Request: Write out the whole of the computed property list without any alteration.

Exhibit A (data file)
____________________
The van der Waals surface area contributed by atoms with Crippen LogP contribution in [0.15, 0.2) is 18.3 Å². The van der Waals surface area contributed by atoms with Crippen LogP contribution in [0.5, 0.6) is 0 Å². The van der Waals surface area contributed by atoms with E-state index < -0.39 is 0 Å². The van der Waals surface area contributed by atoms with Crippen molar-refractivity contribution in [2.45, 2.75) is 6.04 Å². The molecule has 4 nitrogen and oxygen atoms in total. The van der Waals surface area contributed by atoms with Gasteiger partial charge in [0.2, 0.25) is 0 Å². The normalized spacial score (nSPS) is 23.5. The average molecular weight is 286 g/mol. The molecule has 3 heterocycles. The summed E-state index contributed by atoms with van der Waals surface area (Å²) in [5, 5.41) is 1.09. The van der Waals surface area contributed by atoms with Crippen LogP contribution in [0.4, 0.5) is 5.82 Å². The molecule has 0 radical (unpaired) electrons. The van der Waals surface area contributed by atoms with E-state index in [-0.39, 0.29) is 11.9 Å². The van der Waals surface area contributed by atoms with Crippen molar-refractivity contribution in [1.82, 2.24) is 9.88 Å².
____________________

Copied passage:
The van der Waals surface area contributed by atoms with Crippen LogP contribution in [0.15, 0.2) is 18.3 Å². The van der Waals surface area contributed by atoms with Crippen LogP contribution in [0.5, 0.6) is 0 Å². The van der Waals surface area contributed by atoms with E-state index < -0.39 is 0 Å². The van der Waals surface area contributed by atoms with Crippen molar-refractivity contribution in [2.45, 2.75) is 6.04 Å². The molecule has 4 nitrogen and oxygen atoms in total. The van der Waals surface area contributed by atoms with Gasteiger partial charge in [0.2, 0.25) is 0 Å². The normalized spacial score (nSPS) is 23.5. The average molecular weight is 286 g/mol. The molecule has 3 heterocycles. The summed E-state index contributed by atoms with van der Waals surface area (Å²) in [5, 5.41) is 1.09. The van der Waals surface area contributed by atoms with Crippen LogP contribution in [0.4, 0.5) is 5.82 Å². The molecule has 0 radical (unpaired) electrons. The van der Waals surface area contributed by atoms with E-state index in [-0.39, 0.29) is 11.9 Å². The van der Waals surface area contributed by atoms with Crippen molar-refractivity contribution in [1.82, 2.24) is 9.88 Å².